Sand, Sea, and the Great Unexpected

Oh my goodness guys, bombshell imminent!! I could tell you menial things like the fact that we had ragees for breakfast after making them at cooking club yesterday, or that Billy is feeling better (which is actually good news), but we’ve all frankly forgotten everything that happened before 8:30 this morning.
Yesterday we were told to assemble at school for a meeting of all students and staff for 8:30am, the subject of which even the teachers didn’t know. It turns out, the government needs this property for some reason, nobody knows. And as a result, they are probably coming into school today to close it. Yes, really. We will be continuing classes in a different place, but the next two days are, like Elvis, going to be “All Shook Up”. I mainly feel bad for all the people that have committed their whole summers to studying here. It’s amazing of them to be so excited and brave to want to learn this language, and having everything change, having to spend more money either on food here or on a new flight home, is, to many of them, devastating. The school has been amazing in getting the transition sorted and still being so supportive, but a few of us still think that we should ship out a gaggle of Sussex students to make a ring around the building and fight the Moroccan police with ouds when they come to take us away!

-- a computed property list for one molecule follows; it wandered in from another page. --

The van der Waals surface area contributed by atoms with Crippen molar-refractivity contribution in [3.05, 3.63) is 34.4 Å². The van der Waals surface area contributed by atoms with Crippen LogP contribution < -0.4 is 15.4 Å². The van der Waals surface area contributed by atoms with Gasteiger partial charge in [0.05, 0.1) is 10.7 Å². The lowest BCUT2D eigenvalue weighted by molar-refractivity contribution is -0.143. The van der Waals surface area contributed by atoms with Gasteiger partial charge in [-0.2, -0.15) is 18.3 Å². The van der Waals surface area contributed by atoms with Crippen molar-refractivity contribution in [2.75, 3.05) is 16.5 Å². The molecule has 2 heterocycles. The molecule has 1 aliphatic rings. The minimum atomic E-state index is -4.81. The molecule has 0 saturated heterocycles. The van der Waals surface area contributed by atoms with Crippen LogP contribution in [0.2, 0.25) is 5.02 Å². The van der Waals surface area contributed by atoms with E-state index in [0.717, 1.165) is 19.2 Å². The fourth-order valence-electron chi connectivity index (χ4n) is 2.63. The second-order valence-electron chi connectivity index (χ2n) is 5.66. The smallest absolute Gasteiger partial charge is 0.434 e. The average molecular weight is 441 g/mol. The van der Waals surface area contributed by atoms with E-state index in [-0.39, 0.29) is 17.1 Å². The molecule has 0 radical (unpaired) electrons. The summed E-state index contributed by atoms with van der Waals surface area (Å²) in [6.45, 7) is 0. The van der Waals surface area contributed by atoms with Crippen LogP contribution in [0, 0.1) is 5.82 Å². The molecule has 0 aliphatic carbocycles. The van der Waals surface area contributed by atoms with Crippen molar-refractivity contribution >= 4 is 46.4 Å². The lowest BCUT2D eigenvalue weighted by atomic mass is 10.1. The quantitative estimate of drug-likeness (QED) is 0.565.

Anyway, on to the more exciting events of the day then. Well, maybe not more exciting, but certainly more fun! Billy and James go home tomorrow (sad times), so to make the most of the time we have left, after class today, we went to the beach. No, not the same one we were mobbed and hassled at, but having learned our lesson, we went to a beach much further away, near a little town called Temara. To get there took 3 legs – Petit Taxi (all blue Fiats by the way. Cute.) to a neighbourhood called Geish Oudaya. This neighbourhood is much more like the traditional rural Morocco you might expect. Despite the many abandoned high-rise building projects we passed on the road, the whole place is residential, with a little supermarket (like a big indoor souq stall) on the central corner, and lots of cafes selling coffee to men glued to the wide-screen football-showing televisions. Aside from that, the smell was altogether more, well, ripe, since there were several horse-and-carts around to ferry people to the next town. These had bright orange tassels hanging from the roof of the carriage, they were papered inside with what appeared to be floral lino, and the horses were eating what appeared to be sand, but later turned out to be not-quite-enough cornmeal. Maybe the drivers should be charging more than 2 dirhams (about 7p) per person. Anyway, all five of us squeezed into one of these contraptions, and sallied forth to the next town, from where we caught a Temara Petit Taxi (turquoise Fiats this time) to the beach. This beach was altogether nicer. We got some stares, of course, but soaking up the rays on the sand after a dip in the lovely blue water, we were perfectly safe, mainly because we blended in better than usual. Is it just me, or have you noticed that on pretty much every beach in the world, everybody behaves the same, and almost looks the same too. Why is that? Weird. There is probably a government-issue International Manual for Regular Beach Activity available somewhere. Anyway, as I say, doing usual beach things, there were no issues. The interest came when all three of us girls wanted to change. We thought the best way to hide everything was to make a towel-tent. Over the total time, we really became rather good: one of us squatted down, amd the others held three towels around us, and one over the top. Perfect. Except that this exhibition is not to be found in the International Manual for Regular Beach Activity. And thus, everybody stared, and most that stared laughed. However, leaving the beach with dignity intact (say nothing…), we wandered off to find a Grand Taxi back to Geish Oudaya, and a restaurant. However, this is not as easy as it sounds. A Grand Taxi works more like a bus than a taxi. You have to catch it from a specific point to a specific point, and though it can fit six, you usually agree a price before you get in for your group to get where you want to go. Sounds fine. But the snag comes in the “agreeing a price before you get in” bit. We were already foreign which didn’t help our effort to blend in, but a group of five white people discussing a taxi price in a mix of Fosah and French with two or three Grand Taxi drivers was enough of a spectacle to draw a crowd. About forty people in Temara, it seems, think that taxi-hailing is a spectator sport. Great. After some hard bargaining by Alice the Power Shopper, we managed to fix a price (James paid for us all and wouldn’t let us pay him back. Gentleman.) and all get in. You know I said that Grand Taxis can fit six? It’s all lies. Four of us shoehorned into the back seat, and with no way of winding down the windows, it was quite snug. Just to make the attention complete, Alice got an offer of marriage through the window before we drove off. I just wonder what he expects her to do! “Oh ok then let me phone my parents and we’ll get it sorted! Where can I get a dress around here?” Perhaps not.